Employee sued employer and supervisor to recover damages for injuries allegedly sustained in workplace. The United States District Court for the Eastern District of Louisiana, Martin L.C. Feldman, J., entered judgment for defendants after jury trial, and employee appealed. The Court of Appeals, Politz, Chief Judge, held that employee’s substantial rights to fair trial were impaired by defendants’ inferring that employee brought fraudulent claim from fact that his counsel had previously represented former co-worker in similar lawsuit, by likelihood that jury heard trial judge threaten employee’s counsel with jail during sidebar, and by trial court’s preventing employee’s counsel from countering defendants’ aspersions. Continue reading “Giving them the Feldman Part 1: Slabbed explores a few earlier cases involving the little guy versus big business in Louisiana's Eastern District Federal Courts as we tie in litigation against big oil to the post Katrina litigation against big insurance.”

Shall we dance? Magistrate Shushan invites Allstate and Pilot adjusting to the party – Order grants in-part Motion to Amend Complaint REVISED AND CORRECTED

Oops!  With an apology to Judge Vance and another to SLABBED readers, I have corrected my error and appropriately attributed the Order discussed in this post to Magistrate Shushan.

Magistrate Shushan’s autopsy-Order on the 2nd Amended Complaint filed by the Branch Consultants poses a new and entirely different challenge for reporting on an order issued in Branch –  turning a technical manual into a non-fiction novel.  In that context, Allstate is somewhat of a MacGuffin, “a plot element that catches the viewers’ attention…Commonly, though not always, the MacGuffin is the central focus of the film in the first act, and later declines in importance as the struggles and motivations of characters play out”.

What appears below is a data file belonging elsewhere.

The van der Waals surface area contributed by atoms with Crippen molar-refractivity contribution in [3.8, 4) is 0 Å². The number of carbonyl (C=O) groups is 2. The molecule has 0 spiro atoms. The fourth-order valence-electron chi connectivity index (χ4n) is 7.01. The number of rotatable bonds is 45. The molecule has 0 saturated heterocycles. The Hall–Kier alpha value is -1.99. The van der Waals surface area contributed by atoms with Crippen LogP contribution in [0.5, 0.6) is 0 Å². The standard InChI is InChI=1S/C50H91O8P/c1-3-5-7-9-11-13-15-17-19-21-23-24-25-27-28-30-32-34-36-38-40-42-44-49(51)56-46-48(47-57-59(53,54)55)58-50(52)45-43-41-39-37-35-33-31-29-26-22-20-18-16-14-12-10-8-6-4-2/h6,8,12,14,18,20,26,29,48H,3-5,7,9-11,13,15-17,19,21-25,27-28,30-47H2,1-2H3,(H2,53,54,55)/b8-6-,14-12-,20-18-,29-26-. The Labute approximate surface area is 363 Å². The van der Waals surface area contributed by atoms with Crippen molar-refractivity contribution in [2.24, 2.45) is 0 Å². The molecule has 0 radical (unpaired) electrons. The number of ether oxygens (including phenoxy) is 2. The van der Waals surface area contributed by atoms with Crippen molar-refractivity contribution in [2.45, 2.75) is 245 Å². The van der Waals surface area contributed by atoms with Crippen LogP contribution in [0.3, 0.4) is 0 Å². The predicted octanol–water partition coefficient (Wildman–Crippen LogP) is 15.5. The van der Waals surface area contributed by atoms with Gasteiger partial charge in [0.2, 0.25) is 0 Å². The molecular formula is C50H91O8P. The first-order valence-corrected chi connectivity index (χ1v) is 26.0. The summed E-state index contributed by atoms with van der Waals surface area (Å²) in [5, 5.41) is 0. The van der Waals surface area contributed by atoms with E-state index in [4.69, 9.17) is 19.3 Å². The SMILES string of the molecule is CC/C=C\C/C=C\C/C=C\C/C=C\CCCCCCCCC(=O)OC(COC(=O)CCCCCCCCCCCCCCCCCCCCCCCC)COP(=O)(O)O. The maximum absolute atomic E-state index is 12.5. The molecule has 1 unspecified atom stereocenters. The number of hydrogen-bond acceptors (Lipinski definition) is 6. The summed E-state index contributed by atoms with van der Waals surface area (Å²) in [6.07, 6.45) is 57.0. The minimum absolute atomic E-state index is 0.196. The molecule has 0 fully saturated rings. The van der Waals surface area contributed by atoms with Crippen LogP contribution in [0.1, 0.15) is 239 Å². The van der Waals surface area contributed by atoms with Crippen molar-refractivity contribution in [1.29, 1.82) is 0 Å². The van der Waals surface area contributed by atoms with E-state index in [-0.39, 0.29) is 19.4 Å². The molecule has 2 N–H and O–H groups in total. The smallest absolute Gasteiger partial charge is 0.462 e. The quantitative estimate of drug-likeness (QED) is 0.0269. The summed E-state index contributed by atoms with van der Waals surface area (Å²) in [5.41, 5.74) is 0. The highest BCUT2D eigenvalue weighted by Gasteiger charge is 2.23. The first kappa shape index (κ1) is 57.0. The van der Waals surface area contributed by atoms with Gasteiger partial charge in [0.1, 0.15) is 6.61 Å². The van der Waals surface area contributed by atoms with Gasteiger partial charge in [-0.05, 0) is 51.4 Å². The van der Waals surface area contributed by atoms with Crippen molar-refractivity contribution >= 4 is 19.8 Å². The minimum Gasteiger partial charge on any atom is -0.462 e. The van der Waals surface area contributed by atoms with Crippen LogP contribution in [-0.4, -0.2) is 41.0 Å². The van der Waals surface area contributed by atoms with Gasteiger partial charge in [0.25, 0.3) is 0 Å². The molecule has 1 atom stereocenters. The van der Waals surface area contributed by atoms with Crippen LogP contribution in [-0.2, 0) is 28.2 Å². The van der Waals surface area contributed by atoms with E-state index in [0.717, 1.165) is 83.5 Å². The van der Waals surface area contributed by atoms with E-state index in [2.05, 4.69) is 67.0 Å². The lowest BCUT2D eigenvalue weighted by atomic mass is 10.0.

Although Allstate is certain to be the “central focus” of public interest in the Order, it is important to note the Magistrate doesn’t know how this character will play out and her Order” is stayed until the District Judge resolves any appeal of the order”.   In that regard, a footnote in the Order is telling of the story at this point:

In support of it motion for leave to amend, Branch states:

To be clear, whether Allstate is entitled to immunity under the first-to-file provision of the False Claims Act is not at issue in this motion (for leave to amend), and Branch has not attempted to fully brief the issue here. Rather, what is at issue is merely whether Branch may amend its complaint to attempt to state a claim against Allstate.

The story of claims handling following Hurricane Katrina is more of a thriller than a typical mystery.  However, the Magistrate’s dénouement of the plot missed important clues and I momentarily digress from the discussion of Allstate’s role to examine her conclusion and related denial of the proposed incorporation of an inflated-revenue scheme.  Branch alleged a loss-shifting scheme in both the original and first amended complaint.

In her Order, Magistrate Shushan declared, “The loss-shifting and inflated-revenue motives create two entirely different schemes”.  I contend otherwise and suggest her decision indicates knowledge of the law can not overcome lack of experience with what “po’ folks” call “getting by” else she, too, would recognize the two are one in the same. 

On a much larger scale, the situation insurance companies faced after Katrina was similar.  Like those who can’t meet their obligations when faced with an unexpected cost, insurers employed strategies that delay payment of thousands of policyholder claims and made partial payment on thousands more in the guise of mediated settlements. However, they also engaged in a “broad scheme” to “get by” for reasons that have been well documented since Katrina such as investments that were worth less or worthless.  Continue reading “Shall we dance? Magistrate Shushan invites Allstate and Pilot adjusting to the party – Order grants in-part Motion to Amend Complaint REVISED AND CORRECTED”